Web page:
Thanks… but I’m honestly not going to watch a video about this sort of thing, prefer to read it, it’s just too time consuming to wade through a video. Also my heckles are raised by a crypto dude who I invariably assume is shilling. Sorry!

Edit: realise that comes across a bit arsey, but I struggle with video as a medium for putting across information that would be better written.
« Last Edit: June 13, 2022, 05:59:18 pm by seankenny »

petejh

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#2122 Re: Politics 2020
June 13, 2022, 11:49:28 pm
I share your distrust of anyone talking on youtube about crypto. But the guy in the vid is just saying the same thing in layman's terms, as the writer of the article I linked from 2011. It's a fairly basic concept - the west has issued too much government debt and there's also too much corporate and personal debt, to raise rates beyond a point around 3.5% - 5% (although the article doesn't mention that range, the bro in the vid does) due to the devastating consequences this would have on the economy. The 70s didn't have this environment of high national debt as a proportion of GDP.
The assumption is that central banks do know this, and are signalling the rises they're signalling this year in the hope that the signalling, along with the beginnings of rate rises, are enough to spook the economy into a slowdown which puts the brakes on inflation, without central banks *actually* having to go through with the full extent of the rises signalled (~3%+ by 2023). They know they have to stop short of rising beyond that point (which is what would be required to actually stop inflation, like Volker's rises to double digits in the 80s) because it would completely destroy the economy and put the west into a deep prolonged depression.
The assumption by many commentators also seems to be that central banks will pivot away from the current QT pathway, in response to market turmoil, to printing even yet more money and taking on even more debt because TINA. This ends, according to the popular theory that everyone and their dog now seems to be waiting for, in a complete meltdown of the dollar sometime in the 2020s. Probably associated with a China/US conflict, new variant wave, or some other black swan to blame it on. It's not even a remotely leftfield theory anymore, when idiots like me are spewing it on ukb(lack swans).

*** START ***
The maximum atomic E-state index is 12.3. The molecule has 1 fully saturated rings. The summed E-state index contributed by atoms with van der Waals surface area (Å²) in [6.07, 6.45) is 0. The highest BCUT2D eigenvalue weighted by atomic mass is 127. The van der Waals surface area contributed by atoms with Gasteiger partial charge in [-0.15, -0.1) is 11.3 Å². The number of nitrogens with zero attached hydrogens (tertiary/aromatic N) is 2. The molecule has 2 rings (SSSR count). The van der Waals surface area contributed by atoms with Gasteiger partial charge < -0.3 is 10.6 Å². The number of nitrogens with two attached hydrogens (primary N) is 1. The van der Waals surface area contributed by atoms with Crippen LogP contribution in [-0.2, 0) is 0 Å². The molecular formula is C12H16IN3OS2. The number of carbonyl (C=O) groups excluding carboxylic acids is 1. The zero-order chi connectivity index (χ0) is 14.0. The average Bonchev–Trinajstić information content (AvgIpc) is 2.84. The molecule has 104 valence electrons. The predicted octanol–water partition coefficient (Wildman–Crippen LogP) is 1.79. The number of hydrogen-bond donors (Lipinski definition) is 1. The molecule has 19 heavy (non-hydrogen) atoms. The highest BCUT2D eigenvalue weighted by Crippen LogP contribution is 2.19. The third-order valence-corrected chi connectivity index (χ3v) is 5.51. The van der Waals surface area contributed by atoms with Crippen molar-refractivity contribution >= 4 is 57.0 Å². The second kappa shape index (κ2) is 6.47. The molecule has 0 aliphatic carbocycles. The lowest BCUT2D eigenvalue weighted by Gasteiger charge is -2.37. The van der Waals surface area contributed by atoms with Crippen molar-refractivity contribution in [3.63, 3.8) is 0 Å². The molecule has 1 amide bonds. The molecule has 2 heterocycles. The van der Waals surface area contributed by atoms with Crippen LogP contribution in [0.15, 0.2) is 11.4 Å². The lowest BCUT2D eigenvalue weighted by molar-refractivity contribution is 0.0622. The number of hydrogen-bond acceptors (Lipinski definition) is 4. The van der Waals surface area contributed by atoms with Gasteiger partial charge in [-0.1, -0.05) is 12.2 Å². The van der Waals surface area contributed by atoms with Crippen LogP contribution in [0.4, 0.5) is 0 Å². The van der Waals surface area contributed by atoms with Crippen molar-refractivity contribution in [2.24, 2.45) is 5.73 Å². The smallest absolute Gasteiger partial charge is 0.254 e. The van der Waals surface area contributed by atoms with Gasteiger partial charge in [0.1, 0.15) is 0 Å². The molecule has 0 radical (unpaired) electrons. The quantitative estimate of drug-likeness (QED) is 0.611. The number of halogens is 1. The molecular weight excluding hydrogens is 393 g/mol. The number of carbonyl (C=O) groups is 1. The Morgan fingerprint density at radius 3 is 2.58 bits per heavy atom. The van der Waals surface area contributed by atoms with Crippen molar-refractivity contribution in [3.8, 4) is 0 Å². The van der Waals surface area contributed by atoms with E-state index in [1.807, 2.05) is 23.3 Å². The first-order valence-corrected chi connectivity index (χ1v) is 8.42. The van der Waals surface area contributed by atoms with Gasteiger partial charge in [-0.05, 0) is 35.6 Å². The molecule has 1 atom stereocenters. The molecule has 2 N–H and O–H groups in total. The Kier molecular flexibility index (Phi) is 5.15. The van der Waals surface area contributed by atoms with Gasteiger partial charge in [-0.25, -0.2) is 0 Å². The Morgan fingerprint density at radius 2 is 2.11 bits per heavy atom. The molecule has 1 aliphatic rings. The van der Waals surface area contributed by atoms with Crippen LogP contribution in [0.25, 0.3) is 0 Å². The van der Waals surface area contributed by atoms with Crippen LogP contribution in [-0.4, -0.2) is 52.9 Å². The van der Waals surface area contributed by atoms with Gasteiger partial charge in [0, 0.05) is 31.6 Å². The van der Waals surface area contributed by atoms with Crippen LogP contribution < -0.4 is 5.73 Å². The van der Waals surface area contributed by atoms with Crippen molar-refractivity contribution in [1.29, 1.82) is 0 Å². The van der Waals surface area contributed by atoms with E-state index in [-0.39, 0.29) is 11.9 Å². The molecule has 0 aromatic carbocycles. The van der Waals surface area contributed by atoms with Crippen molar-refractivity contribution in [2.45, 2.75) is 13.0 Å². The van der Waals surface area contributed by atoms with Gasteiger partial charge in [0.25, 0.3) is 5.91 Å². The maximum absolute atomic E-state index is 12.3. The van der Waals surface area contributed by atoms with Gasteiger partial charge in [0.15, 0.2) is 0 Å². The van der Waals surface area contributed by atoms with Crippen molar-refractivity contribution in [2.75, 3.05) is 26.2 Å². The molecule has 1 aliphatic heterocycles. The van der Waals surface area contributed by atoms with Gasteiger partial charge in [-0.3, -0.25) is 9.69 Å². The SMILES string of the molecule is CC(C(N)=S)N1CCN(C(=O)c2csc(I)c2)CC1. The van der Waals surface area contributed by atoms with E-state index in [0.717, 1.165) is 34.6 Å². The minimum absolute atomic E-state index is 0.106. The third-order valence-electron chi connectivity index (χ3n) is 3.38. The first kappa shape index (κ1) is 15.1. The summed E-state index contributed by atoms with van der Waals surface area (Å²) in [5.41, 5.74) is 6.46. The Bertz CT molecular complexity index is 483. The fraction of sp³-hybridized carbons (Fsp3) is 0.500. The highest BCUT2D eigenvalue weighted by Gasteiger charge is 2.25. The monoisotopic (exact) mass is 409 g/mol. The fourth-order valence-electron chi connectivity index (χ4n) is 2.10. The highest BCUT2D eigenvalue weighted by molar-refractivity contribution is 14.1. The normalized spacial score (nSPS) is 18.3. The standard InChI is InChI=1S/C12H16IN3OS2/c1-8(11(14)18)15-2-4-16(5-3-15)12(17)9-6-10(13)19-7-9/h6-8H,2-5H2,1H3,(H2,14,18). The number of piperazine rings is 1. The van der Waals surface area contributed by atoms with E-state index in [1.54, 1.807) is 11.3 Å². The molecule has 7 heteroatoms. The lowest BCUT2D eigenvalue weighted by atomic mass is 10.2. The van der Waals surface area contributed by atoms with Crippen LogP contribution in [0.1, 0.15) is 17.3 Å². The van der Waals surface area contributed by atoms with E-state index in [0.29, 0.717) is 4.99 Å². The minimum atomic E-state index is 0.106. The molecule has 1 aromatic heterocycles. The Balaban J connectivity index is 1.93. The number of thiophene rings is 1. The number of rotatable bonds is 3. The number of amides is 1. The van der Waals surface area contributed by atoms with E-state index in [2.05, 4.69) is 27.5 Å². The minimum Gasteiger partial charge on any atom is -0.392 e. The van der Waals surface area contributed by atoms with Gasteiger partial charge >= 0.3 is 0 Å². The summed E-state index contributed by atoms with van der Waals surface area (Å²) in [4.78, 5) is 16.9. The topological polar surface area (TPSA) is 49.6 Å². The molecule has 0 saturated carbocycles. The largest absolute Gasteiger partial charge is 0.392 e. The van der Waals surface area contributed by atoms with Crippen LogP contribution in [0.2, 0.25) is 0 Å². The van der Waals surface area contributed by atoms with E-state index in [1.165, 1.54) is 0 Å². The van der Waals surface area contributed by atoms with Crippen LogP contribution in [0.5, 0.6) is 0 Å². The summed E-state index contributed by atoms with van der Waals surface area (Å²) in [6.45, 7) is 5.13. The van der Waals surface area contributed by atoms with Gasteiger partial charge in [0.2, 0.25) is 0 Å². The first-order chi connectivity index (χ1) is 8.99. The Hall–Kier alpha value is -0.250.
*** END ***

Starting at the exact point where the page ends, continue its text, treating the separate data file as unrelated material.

BTW the Bloomberg forecast you linked to got it spot on for their May US inflation forecast. Lets hope they're right going forwards.
« Last Edit: June 13, 2022, 11:59:43 pm by petejh »

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#2123 Re: Politics 2020
June 14, 2022, 09:32:31 am
Thanks… but I’m honestly not going to watch a video about this sort of thing, prefer to read it, it’s just too time consuming to wade through a video. Also my heckles are raised by a crypto dude who I invariably assume is shilling. Sorry!

Edit: realise that comes across a bit arsey, but I struggle with video as a medium for putting across information that would be better written.

Sorry, I was going to put a caveat about this guy mainly being a crypto guy (bro) but actually this video doesn't really mention crypto and I thought it was a good summary in simple terms of the current debt burden but I understand if you prefer to read about it.

Traditionally there is meant to be a sweet spot for a country to only hold debts that are 70% of GDP so it is serviceable. The US government debt is currently 130% of GDP but the private debt is 370% of GDP! The current debt and unfunded liabilities are almost $1 million dollars per citizen, whereby each citizen would have to pay $30k extra in taxes just to service the interest for this year. In other words it is unsustainable and the US will never be able to grow it's way out of it. The same is true for other countries. Adding rate hikes into the mix and servicing maturing debts and new debt that roll over into new rates will be impossible. My guess it that the FED will have to pivot before the end of the year to stop a debt spiral as most of the collateral is also tanking in dollar terms in parallel.

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#2124 Re: Politics 2020
June 15, 2022, 01:19:37 pm
Just watched this from Bernie Sanders
Shortly after dipping in on this thread. It would be amazing to see some real change in the us. However, I think things will have to get a lot worse first..

https://www.instagram.com/tv/Cey4IVKjxqk/?igshid=YmMyMTA2M2Y=